Screen Time: How Much Is Too Much?

Kids on computersTwo generations ago, the only “screen time” parents worried about was a few television channels. Now, kids have endless cable and online viewing; DVDs, DVRs, and downloads; Internet, gaming, and social-media options beyond counting; and the ability to carry most of the above in their pockets. For today’s parents, the implications can be terrifying. Every week you hear of someone who crashed a car while checking e-mail, or stepped in front of a truck while playing Pokemon Go.

Horror stories aside, nobody wants their kids spending more time with the screen than with the three-dimensional world. Still, even the American Academy of Pediatrics is reconsidering its longstanding recommendation that nobody under eighteen should be allowed more than two hours of “recreational” screen time a day—which was already something few parents of any tween-or-older would dare be dogmatic about.

But since it’s a parent’s duty to set some rules regarding screen use, here are a few guidelines:

• Under age 3: Anyone who can’t yet be trusted to handle a portable screen without throwing it should have limited exposure to screens of any sort. If you let your toddler watch television or videos, stick to 30 minutes at a time, with low-key imagery and no commercials. The high-speed, constantly shifting nature of much programming is seriously stressful to children this age.
• Ages 3–5: Children are ready for an hour or two of supervised daily television, and to operate touch screens. If they need day care or preschool, beware of centers that keep videos running all day.
• Ages 5–7: Kids are in school daily, likely exposed to regular screen time there. Find out what your own school is doing and what selection guidelines it uses. If evening television is part of your own routine, the kids can join you; independent screen time is best limited to an hour a day.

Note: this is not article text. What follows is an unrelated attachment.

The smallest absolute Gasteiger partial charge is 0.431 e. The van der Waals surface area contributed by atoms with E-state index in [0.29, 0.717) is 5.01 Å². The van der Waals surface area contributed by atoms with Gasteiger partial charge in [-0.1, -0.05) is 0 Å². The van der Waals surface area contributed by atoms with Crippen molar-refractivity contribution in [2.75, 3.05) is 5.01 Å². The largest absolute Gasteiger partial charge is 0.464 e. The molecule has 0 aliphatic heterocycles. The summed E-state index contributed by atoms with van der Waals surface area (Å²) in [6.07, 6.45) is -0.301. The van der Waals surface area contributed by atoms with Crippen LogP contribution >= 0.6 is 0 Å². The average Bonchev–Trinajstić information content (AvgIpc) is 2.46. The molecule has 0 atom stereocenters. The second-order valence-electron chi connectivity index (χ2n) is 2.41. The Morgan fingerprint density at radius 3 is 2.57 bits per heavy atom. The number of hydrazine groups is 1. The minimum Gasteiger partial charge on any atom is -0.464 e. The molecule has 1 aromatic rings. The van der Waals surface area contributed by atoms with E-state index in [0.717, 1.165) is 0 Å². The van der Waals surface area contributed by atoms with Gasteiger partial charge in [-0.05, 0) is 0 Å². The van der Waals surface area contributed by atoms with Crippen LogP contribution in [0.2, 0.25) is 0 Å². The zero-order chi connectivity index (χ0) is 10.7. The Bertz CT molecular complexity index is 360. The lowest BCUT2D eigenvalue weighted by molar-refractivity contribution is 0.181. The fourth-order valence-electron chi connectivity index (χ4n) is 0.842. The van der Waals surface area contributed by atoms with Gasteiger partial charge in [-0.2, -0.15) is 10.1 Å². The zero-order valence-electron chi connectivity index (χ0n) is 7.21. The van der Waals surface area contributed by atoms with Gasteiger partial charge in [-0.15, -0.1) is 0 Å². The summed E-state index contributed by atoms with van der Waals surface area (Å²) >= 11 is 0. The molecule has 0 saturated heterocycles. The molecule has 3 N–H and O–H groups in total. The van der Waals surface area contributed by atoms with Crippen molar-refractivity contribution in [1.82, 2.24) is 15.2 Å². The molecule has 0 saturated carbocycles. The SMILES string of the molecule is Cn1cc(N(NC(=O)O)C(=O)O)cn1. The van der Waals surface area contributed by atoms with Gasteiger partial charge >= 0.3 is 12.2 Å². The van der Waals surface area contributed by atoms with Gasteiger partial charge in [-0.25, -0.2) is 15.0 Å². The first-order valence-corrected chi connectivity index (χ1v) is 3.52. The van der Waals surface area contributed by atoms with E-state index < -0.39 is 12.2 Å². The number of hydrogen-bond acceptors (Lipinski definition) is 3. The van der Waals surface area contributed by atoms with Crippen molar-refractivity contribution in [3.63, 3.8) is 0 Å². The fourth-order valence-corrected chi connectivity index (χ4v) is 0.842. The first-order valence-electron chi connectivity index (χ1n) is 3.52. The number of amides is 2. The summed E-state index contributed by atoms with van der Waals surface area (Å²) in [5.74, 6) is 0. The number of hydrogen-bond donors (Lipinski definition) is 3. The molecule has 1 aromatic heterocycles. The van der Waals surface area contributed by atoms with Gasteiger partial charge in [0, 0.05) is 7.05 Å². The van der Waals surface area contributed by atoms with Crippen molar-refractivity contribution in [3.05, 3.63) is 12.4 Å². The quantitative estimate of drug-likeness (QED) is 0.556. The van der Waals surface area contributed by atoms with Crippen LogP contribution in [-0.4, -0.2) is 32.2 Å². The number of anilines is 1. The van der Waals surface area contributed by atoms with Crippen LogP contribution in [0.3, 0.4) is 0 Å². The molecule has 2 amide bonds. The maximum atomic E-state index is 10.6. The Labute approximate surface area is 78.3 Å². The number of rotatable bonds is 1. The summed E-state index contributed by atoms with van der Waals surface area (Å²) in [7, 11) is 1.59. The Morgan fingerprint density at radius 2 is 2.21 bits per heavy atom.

• Ages 8–11: By now, kids are regularly using computers for homework and are ready to make many viewing and web-surfing decisions. They’re also ready for their own portable devices. Don’t just dictate what they can look at when; talk with them and find out their interests and desires before passing final judgment on parameters.
• Ages 12 and up: Kids are making a large number of their own decisions, much to the unease of many parents. If your kids have experience handling screen time responsibly, and if you maintain an open, mutually respectful relationship, there’s no need to let your imagination get panicky. If you feel they’re developing potentially dangerous screen habits, express your concern and get their input before you announce any new rules. Whenever possible, let them propose reasonable limits.

And a few screen-time principles appropriate with children of all ages:
• Encourage kids to pursue non-screen interests. If your nine-year-old is fascinated by electronic baseball, suggest he try out for a real-world baseball team.
• Insist the screens be put away during group activities. It’s not a family dinner if everyone is eating with one hand and working his or her smartphone with the other.
• MOST important: Set an example! If you spend each evening in your room with your computer, or go around with eyes constantly on your phone, kids learn that screen obsession is normal behavior.

Monitor the importance you place on video and computers. Real people—including your kids—come first!

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